Defendant argues that this Court lacks jurisdiction to conduct de novo review of plaintiffs' claims because under 29 C.F.R. § 1982.110 the ALJ's dismissal order became a final order of the Secretary of Labor on July 30, 2013, nearly two weeks before plaintiffs filed this action. Defendant contends that once there is a final order of the Secretary, even if it is rendered more than 210 days after a complaint is filed, the federal district court lacks jurisdiction to conduct de novo review of the claim. Conversely, plaintiffs argue that the plain language of the statute makes it clear that the district court has jurisdiction so long as there was no final decision within 210 days or bad faith on the part of the claimant. Plaintiffs contend that the ALJ's dismissal order should be viewed as a relinquishment of his jurisdiction that was filed in response to his receipt of plaintiffs' notice of intention to file in district court.


I. Motion to Dismiss for Lack of Subject Matter Jurisdiction

Federal Rule of Civil Procedure 12(b)(1) authorizes dismissal of a complaint for lack of subject matter jurisdiction. A motion under Rule 12(b)(1) may be treated as either a facial attack on the complaint or a factual challenge to the court's subject matter jurisdiction. Gould Elecs., Inc. v. United States , 220 F.3d 169, 176 (3d Cir. 2000). A court reviewing a facial attack may consider only the allegations of the complaint and any documents referenced therein or attached thereto in the light most favorable to the plaintiff. Id . In reviewing a factual attack, a court may consider evidence outside the pleadings. Id.

Plaintiff bears the burden of persuasion when subject matter jurisdiction is challenged, but the legal standard for surviving a Rule 12(b)(1) motion is a low one. Kehr Packages v. Fidelcor, Inc. , 926 F.2d 1406, 1409 (3d Cir. 1991). "A claim may be dismissed under Rule 12(b)(1) only if it clearly appears to be immaterial and made solely for the purpose of obtaining jurisdiction' or is wholly insubstantial and frivolous.'" Gould , 220 F.3d at 178. Nevertheless, "dismissal for lack of jurisdiction is not appropriate merely because the legal theory alleged is probably false, but only because the right claimed is so insubstantial, implausible, foreclosed by prior decisions of this Court, or otherwise completely devoid of merit as not to involve a federal controversy.'" Kulick v. Pocono Downs Racing Ass'n , 816 F.2d 895, 899 (3d Cir. 1987), quoting Oneida Indian Nation v. Cnty. of Oneida , 414 U.S. 661, 666 (1974).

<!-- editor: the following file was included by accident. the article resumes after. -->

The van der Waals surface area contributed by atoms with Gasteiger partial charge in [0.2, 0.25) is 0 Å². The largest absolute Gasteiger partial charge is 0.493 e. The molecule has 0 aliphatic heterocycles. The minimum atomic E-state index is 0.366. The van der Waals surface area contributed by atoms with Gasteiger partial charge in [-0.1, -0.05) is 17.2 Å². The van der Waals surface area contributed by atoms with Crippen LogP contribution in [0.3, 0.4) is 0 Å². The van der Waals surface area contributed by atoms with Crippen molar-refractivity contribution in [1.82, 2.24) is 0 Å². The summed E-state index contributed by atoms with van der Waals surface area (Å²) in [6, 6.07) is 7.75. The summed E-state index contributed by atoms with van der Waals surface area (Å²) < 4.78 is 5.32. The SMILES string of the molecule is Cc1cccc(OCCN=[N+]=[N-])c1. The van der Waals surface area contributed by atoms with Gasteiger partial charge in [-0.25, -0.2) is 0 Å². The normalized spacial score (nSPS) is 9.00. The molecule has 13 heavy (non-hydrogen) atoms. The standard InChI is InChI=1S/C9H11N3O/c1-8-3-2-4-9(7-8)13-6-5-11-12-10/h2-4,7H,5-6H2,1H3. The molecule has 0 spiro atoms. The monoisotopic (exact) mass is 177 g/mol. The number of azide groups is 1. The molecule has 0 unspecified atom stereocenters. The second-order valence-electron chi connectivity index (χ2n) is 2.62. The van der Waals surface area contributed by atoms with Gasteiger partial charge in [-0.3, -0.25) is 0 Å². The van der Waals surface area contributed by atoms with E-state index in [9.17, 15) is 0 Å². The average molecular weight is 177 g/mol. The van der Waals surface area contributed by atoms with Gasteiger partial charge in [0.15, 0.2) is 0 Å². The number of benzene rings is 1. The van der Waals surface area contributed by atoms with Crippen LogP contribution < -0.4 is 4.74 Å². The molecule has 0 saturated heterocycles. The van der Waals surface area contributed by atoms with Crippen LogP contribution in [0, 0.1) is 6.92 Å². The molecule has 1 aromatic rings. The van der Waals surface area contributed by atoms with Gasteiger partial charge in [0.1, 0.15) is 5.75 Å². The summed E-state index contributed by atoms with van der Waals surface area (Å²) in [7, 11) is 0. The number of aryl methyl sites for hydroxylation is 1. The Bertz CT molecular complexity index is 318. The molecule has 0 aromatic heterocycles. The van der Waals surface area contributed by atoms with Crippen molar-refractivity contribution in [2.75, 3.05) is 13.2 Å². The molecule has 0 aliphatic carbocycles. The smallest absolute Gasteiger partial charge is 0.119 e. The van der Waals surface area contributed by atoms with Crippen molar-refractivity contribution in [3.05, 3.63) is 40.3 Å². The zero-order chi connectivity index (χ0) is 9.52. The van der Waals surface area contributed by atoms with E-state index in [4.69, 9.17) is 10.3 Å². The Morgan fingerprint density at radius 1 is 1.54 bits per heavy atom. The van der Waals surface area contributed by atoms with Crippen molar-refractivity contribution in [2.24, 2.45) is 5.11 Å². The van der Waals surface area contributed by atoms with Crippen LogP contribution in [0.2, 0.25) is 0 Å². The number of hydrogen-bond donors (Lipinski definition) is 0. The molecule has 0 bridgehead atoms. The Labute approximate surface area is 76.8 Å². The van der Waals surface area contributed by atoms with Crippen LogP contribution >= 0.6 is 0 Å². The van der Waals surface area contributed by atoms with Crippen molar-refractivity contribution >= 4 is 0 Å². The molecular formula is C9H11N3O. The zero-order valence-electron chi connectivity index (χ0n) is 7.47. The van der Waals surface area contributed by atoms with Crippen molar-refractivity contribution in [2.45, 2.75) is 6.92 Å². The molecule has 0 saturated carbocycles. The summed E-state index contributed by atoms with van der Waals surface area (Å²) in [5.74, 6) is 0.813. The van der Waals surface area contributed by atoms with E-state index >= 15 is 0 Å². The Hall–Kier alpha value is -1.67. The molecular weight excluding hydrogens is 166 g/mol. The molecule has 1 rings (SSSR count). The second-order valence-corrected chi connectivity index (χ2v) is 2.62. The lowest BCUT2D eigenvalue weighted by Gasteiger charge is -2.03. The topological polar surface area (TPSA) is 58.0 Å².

II. Motion to Transfer Venue

The FRSA authorizes venue in "the appropriate district court of the United States." 49 U.S.C. § 20109(d)(3). When a claim is filed in an improper district the Court must either dismiss the action or transfer it to a district in which it could have been brought. 28 U.S.C. § 1406. Additionally, 28 U.S.C. § 1404 provides for the transfer of venue to another district for the convenience of the parties and witnesses and in the interest of justice. In evaluating a motion to transfer venue I may consider, inter alia, the residence of potential witnesses, the location of the events giving rise to the claim, the locality's interest in having a local dispute decided at home and the "undesirability of burdening this district's jurors ...